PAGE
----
By Topic

On the parallelization of electrodynamic multilevel fast multipole method on distributed memory computers

Sign In

Cookies must be enabled to login.After enabling cookies , please use refresh or reload or ctrl+f5 on the browser for the login options.

Formats Non-Member Member
$31 $13
Learn how you can qualify for the best price for this item!
Become an IEEE Member or Subscribe to
IEEE Xplore for exclusive pricing!
close button

puzzle piece

IEEE membership options for an individual and IEEE Xplore subscriptions for an organization offer the most affordable access to essential journal articles, conference papers, standards, eBooks, and eLearning courses.

Learn more about:

IEEE membership

IEEE Xplore subscriptions

3 Author(s)
Velamparaambil, S. ; Dept. of Electr. & Comput. Eng., Illinois Univ., Urbana, IL, USA ; Jiming Song ; Weng Cho Chew

In recent years, the Multilevel Fast Multipole Method (MLFMA) has been developed into one of the most powerful techniques for accelerating the iterative solution of integral equations of electromagnetics. It has been shown that the MLFMA reduces the computational complexity of a matrix-vector multiply from O(N2) to O(N log N), where N is the number of unknowns. In an attempt to extend the range of problems that can be solved using this technique, we have recently developed an application independent, parallel MLFMA kernel, called ScaleME, for distributed memory computers using MPI. In this paper, we shall discuss the characteristic features which distinguishes it from its static counterpart, such as work required for each level, the size of multipole expansions and interpolation/filtering operations, and their influence in the parallel algorithm design. We shall follow it with a discussion of major issues in the parallelization which are unique to the dynamic MLFMA, such as reducing the memory requirements for translation operators and the reduction of replicated geometric data structures. We shall also briefly discuss the load balancing strategies. Finally, we shall present some representative numerical results from some ScaleME accelerated electromagnetic scattering codes, including a simulation involving 4 million unknowns and that of the radar cross-section computation of a full scale aircraft on a Beowulf class cluster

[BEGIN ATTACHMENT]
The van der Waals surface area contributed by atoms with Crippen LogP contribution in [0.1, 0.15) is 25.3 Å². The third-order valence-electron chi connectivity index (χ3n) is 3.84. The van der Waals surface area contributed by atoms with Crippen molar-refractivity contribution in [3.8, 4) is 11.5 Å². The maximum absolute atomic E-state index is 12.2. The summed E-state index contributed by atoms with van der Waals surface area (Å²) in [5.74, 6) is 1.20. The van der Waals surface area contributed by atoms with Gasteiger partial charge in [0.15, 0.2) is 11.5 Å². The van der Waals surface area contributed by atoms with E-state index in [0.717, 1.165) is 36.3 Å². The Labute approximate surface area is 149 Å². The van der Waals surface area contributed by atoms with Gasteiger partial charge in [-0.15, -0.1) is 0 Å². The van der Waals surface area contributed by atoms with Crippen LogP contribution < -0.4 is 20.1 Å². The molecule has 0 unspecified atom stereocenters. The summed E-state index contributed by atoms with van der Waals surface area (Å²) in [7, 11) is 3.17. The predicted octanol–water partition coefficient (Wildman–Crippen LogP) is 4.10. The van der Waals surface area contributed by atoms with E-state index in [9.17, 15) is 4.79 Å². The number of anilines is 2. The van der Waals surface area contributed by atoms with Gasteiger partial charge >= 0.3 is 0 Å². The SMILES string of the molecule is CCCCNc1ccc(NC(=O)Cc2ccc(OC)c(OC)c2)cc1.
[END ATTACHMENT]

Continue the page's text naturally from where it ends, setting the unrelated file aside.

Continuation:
Published in:

Innovative Architecture for Future Generation High-Performance Processors and Systems, 1999. International Workshop

Date of Conference:

Dec 2000